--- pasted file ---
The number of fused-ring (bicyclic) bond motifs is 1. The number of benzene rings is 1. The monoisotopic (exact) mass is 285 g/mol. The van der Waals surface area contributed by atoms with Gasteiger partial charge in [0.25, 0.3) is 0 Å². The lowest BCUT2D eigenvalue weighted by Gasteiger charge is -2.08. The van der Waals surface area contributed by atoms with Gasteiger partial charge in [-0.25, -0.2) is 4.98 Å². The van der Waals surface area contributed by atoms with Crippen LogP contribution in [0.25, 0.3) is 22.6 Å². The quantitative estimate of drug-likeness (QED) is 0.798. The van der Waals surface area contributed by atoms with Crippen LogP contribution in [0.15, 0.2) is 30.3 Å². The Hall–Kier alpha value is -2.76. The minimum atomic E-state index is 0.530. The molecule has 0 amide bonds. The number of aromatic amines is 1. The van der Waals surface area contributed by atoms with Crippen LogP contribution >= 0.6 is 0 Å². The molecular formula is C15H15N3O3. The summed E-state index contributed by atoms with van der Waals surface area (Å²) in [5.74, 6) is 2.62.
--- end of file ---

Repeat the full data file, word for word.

The number of fused-ring (bicyclic) bond motifs is 1. The number of benzene rings is 1. The monoisotopic (exact) mass is 285 g/mol. The van der Waals surface area contributed by atoms with Gasteiger partial charge in [0.25, 0.3) is 0 Å². The lowest BCUT2D eigenvalue weighted by Gasteiger charge is -2.08. The van der Waals surface area contributed by atoms with Gasteiger partial charge in [-0.25, -0.2) is 4.98 Å². The van der Waals surface area contributed by atoms with Crippen LogP contribution in [0.25, 0.3) is 22.6 Å². The quantitative estimate of drug-likeness (QED) is 0.798. The van der Waals surface area contributed by atoms with Crippen LogP contribution in [0.15, 0.2) is 30.3 Å². The Hall–Kier alpha value is -2.76. The minimum atomic E-state index is 0.530. The molecule has 0 amide bonds. The number of aromatic amines is 1. The van der Waals surface area contributed by atoms with Crippen LogP contribution >= 0.6 is 0 Å². The molecular formula is C15H15N3O3. The summed E-state index contributed by atoms with van der Waals surface area (Å²) in [5.74, 6) is 2.62.